Does "Correct Grammar" Motivate Students in English Class?
Many students who come into my English 111 believe that the primary purpose of my class is for me to change them into "grammatically correct" writers and hammer into them the ability to "speak properly." In terms of motivation, an end goal of correct grammar is not enough to make students want to change their writing or speaking habits. Mustering up the energy and desire to edit what you've written must be motivated by a deeper explanation than "just because what you wrote is not right." I have found that making accuracy and exactness in speech to be the end goal of writing as being a more inspiring reason for change in language than merely grammar. Finding the most accurate and precise phrase for what I want to say has been my primary goal as an English major more than merely hitting the standard of "correct grammar." I regularly aim my students toward exactness and accuracy in their writing which ultimately will push them towards being correct in grammar and "properly" speaking.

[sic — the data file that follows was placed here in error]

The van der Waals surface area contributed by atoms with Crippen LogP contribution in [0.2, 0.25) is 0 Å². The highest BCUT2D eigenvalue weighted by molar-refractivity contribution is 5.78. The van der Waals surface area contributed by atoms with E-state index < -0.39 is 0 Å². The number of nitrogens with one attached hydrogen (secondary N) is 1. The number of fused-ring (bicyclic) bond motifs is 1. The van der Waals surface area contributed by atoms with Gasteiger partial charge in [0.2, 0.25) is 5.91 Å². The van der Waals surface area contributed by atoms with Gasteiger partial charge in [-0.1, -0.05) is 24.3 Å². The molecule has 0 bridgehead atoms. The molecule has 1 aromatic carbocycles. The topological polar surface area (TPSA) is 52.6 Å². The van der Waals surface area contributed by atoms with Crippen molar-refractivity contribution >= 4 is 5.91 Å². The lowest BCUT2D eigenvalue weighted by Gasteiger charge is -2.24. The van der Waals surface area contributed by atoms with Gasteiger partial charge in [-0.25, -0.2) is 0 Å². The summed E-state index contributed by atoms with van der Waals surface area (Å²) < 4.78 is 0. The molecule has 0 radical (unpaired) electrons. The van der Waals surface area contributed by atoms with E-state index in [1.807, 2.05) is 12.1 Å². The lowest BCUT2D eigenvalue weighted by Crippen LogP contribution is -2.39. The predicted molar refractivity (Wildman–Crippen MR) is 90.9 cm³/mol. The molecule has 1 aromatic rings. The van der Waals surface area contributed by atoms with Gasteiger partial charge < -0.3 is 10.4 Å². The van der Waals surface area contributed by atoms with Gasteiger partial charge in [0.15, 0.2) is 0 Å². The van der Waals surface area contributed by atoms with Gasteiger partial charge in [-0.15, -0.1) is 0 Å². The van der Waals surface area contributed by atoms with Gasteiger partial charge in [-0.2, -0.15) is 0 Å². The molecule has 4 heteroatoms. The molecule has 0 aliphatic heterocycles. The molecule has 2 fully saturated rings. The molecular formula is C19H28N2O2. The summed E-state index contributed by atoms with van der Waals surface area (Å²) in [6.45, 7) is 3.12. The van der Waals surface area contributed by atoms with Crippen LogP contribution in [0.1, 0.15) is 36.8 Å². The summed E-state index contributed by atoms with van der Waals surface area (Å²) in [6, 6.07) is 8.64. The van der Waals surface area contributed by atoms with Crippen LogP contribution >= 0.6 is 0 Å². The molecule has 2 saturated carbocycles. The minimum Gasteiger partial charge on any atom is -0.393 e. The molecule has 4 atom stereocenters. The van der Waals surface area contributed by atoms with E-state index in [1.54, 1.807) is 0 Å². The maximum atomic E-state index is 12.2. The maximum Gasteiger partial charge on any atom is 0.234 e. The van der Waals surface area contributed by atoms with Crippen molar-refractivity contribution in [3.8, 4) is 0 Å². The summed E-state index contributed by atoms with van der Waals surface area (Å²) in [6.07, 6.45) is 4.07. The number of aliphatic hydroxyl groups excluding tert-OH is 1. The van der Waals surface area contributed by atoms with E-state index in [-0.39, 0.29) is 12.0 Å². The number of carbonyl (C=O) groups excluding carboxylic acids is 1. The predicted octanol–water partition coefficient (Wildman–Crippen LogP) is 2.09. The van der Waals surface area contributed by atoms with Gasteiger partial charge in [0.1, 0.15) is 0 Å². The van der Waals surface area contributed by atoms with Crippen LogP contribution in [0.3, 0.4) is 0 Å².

It is good to have friends who will correct your inaccurate statements. As a sophomore and junior in college, I had two friends who regularly pointed out inaccurate generalizations I made. In the summer of 2004, I worked at Snowbird Wilderness Outfitters. Working at a summer camp allowed for very little free time, but lots of "conversation time" where we would have time to talk about whatever since we were often leading high school students on a trail or driving the students on a bus. My first summer there, James Vaught made it a habit to correct any generalization I made about society. After every "hasty generalization," James would remind me that I was speaking too broadly. The following summer, another friend Brian Turney, did the same. I might say: "Americans are all obsessed with television and are becoming brainwashed." Brian would say "Nate. That is not true. That is a generalization." James and Brian would make me qualify my statements, and we would debate about the accuracy of each of the statements. These were not grammatical corrections, but corrections of accuracy. These were errors of phrasing---that is---what I had said could be false. Brian and James felt the need to debate the truth of what I had said.